This approach to writing the term paper develops important skills not only in writing but also in project development. Students learn to develop long-term projects by starting with small scale papers such as the term paper. For students taking a more applied approach by incorporating ethnography, they learn to recruit and coordinate subjects. For all students, they learn to design a project and to maintain records as they conduct research, gathering and organizing data, whether in the field or in the library.

Student Presentations

Through preparing and delivering short presentations in class, students learn to apply the course material in innovative ways. They also learn the value of learning from others and collaboration. While seminar courses consist primarily of classroom discussion, all of my courses involve students actively working with ideas through sharing their positions on the material at hand. Presentations allow students to give careful consideration to topics of interest and importance to them. Students more likely to hold back in discussions now have the opportunity to share their prepared ideas and get constructive feedback as they engage in discussion with their peers. Students draw connections between the classroom and the “real world” setting. They also have the opportunity to practice speaking in public and to polish their rhetorical skills. Students are encouraged to include an audiovisual component in more show-and-tell style presentations, thereby challenging them to think multi-dimensionally about the subject. For some students, this modality may be far more helpful to them in learning the material. There are many ways to approach the material and we value the unique contributions of all students.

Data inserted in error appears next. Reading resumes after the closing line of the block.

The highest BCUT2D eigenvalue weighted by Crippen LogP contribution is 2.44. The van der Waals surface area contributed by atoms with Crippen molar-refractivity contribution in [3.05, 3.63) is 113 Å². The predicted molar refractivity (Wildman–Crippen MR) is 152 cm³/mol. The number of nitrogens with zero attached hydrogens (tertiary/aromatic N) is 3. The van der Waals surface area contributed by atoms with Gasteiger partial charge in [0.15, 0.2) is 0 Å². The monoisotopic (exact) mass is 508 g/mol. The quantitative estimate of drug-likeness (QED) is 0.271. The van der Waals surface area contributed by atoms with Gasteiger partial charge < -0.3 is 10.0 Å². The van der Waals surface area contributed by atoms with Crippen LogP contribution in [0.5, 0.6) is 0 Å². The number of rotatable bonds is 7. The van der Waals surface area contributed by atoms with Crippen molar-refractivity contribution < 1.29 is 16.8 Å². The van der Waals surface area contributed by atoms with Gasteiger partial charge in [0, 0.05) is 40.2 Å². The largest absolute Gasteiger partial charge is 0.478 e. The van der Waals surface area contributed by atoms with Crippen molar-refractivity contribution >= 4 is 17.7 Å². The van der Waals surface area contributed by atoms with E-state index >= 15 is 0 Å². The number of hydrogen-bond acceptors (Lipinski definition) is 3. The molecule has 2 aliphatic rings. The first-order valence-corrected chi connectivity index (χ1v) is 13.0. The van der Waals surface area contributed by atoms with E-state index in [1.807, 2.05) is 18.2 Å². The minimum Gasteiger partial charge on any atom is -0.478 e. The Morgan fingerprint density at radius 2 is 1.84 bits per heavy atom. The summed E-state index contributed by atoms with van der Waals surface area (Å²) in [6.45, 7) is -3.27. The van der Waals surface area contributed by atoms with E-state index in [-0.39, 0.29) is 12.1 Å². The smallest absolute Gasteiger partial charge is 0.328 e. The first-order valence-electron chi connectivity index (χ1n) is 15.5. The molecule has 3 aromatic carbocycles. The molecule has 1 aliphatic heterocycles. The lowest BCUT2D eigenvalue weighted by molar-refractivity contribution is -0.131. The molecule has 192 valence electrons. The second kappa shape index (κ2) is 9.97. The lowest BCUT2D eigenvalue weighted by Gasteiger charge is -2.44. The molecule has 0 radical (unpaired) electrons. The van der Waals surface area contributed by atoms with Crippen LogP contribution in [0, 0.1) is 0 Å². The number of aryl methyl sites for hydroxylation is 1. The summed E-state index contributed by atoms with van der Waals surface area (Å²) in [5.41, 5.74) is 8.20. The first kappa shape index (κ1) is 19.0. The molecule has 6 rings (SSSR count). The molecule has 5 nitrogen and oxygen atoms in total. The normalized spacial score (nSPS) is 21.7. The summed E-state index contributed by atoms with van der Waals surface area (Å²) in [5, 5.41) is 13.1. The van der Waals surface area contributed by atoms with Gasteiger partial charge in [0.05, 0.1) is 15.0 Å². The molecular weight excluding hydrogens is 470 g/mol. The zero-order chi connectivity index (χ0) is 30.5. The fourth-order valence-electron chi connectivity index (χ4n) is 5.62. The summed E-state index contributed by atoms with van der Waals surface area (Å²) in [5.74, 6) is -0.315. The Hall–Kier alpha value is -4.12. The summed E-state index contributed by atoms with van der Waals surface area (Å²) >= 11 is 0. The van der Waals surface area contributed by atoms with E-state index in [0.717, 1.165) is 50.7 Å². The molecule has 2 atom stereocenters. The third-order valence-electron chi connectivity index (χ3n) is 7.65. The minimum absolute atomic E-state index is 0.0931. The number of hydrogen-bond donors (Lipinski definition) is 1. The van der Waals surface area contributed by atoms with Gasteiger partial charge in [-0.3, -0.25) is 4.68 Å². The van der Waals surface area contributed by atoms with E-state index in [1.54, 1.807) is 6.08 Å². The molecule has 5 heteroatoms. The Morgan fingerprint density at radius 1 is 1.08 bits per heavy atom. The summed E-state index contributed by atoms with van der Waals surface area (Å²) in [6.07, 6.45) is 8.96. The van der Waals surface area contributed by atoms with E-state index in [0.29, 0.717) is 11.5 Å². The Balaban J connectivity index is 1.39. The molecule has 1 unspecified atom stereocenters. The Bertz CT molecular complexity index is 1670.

Small Group Discussions

Students are sometimes overwhelmed by their college classes, particularly as freshman. Even in the more intimate settings possible in smaller colleges where the size of the class may not be so daunting, the ideas can seem to swallow them up. In order to provide all students with a forum in which to discuss class material, I schedule regular small group discussions consisting of as few as three to four students per group. Each group chooses a secretary who records the group’s discussion findings. The discussion results are counted as a part of the students’ attendance and participation grade. Students who put obvious effort into the discussion and produce exceptionally insightful comments can receive extra credit. This format is especially useful for compensating for the situation of only a few students consistently contributing to class discussion.

Short Reaction Papers

I include this format as a way to get students to summarize what they have learned during a class discussion/lecture. I might use it during the last few minutes of class to check for comprehension and to assess which areas I need to clarify. Students might also be asked to summarize the results of a small (or large) discussion group and react to them thereby learning to synthesize and accurately represent diverse viewpoints while also taking a stand on the primary issue or topic at hand. The spontaneous nature of these reaction pieces also frees many students to explore ideas without inhibitions. These are not graded but may become the basis for lively classroom discussion.